6. Eat healthy meals

Every runner needs to attempt to eat healthy meals. Ensure that you eat healthy meals regularly so that you can stay fit.

A proper diet will give you the energy you need to train. Drink lots of fluid so that you can get enough electrolytes and avoid smoking altogether.

A runner’s diet needs to place a larger portion of their daily caloric intake into carbs. Your body burns glycogen stores first which are filled with carbohydrates.

“Fueling an endurance athlete through training and racing requires about 2.5-4.5 grams per pound of body weight, or 55-65% total diet from carbohydrate (compared to 2.5-3.0 grams/pound for moderate exercisers and more than 4.5 grams/pound for ultra endurance athletes).” (3 things runners need to know about carbohydrates, Lizzie Kasparek, 2018)

When you take good care of your body, you will see how easy it is to train for any half marathon or marathon. Figure out the plan that works best for you.

7. Don’t buy cheap shoes

When you are training for a half marathon, you need the correct type of shoes. The right kind of shoes will help you minimize injuries and make your training much smoother. If you’re wondering what type of running shoe you need, check out this detailed post about –what type of running shoe are you?

8. Determine your pace

Treadmills are great for determining your pace especially if you don’t have any prior race history under your belt. You can adjust the treadmill to an easy pace. This easy pace needs to be at a speed where you could have a conversation with someone while running.

You can use pace predictors to determine your pace by looking at your previous 5K or 10K race, however, if the last time you’ve raced was over 6 months ago, you need to start from scratch. I’ve put together an extensive post here on how to determine your half marathon pace for a successful race – How Long Should It Take To Run A Half Marathon?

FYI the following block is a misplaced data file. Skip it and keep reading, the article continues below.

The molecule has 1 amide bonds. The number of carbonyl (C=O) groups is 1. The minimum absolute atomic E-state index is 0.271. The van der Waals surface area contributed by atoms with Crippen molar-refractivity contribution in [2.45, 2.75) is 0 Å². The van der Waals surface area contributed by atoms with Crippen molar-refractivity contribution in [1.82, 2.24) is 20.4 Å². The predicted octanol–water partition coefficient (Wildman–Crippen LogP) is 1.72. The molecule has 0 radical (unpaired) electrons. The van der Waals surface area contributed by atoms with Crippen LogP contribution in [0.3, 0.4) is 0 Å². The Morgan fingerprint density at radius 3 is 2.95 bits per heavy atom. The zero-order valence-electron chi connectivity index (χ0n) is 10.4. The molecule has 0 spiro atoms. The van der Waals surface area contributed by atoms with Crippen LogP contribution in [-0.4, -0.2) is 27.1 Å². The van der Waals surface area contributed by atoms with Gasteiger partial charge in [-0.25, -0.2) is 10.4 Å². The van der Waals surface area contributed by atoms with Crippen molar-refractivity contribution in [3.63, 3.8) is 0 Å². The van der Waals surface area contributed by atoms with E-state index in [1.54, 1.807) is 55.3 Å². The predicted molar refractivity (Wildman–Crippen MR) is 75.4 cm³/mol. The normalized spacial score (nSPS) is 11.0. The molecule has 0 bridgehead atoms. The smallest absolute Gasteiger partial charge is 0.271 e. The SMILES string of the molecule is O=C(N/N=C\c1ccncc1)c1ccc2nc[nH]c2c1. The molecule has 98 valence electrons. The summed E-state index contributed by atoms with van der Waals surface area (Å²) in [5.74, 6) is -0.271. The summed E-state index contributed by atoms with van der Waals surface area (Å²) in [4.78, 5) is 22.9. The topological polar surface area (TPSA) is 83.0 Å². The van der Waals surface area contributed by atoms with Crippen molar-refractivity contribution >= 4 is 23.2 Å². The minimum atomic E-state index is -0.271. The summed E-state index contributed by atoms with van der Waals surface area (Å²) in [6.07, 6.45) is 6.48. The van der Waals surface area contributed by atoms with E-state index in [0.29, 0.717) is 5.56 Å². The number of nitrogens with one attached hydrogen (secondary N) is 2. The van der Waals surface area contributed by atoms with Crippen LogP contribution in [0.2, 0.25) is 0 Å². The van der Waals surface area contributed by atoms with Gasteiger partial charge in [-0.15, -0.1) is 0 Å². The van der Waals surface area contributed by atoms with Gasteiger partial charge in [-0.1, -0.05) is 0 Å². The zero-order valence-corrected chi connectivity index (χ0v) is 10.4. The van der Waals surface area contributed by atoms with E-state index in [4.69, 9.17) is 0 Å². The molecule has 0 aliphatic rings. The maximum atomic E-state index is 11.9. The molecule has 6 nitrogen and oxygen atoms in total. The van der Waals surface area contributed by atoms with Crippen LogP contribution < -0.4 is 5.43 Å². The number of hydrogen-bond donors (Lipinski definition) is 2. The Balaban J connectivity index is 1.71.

9. Is your race a virtual half marathon?

If so you’re in luck because most virtual half marathons allow you to run the race on a treadmill! This means that your body won’t have to adjust to a different running surface that could easily bring on fatigue in your muscles much sooner. If you’ve never heard of a virtual half marathon and it sounds interesting, check out – What is a virtual half marathon?

I’ve also put together 17 great tips that can help boost your motivation for a virtual half marathon race.

Can I Train For A Half Marathon on a treadmill
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When training for a half marathon, you need a plan that will work effectively. You must continuously test yourself and determine what training schedule fits your current lifestyle and location. These are some advantages of using a treadmill to train for a half marathon.

The speed is adjustable

You can adjust the speed and get the best pace. Increase and reduce the rate according to how your body feels. When you are using a treadmill, you can keep a consistent speed.

Most half marathon runners keep a consistent pace for the majority of their race. Towards the latter part of the race, some runners will speed up to finish their race strong.

During your half marathon race, some runners will pass you, this isn’t the time to chase the other runner, especially if this is your first half marathon.

For more half marathon racing and training tips, check out this extensive post: 102 half marathon tips for beginners.

Your running buddy can hang right next to you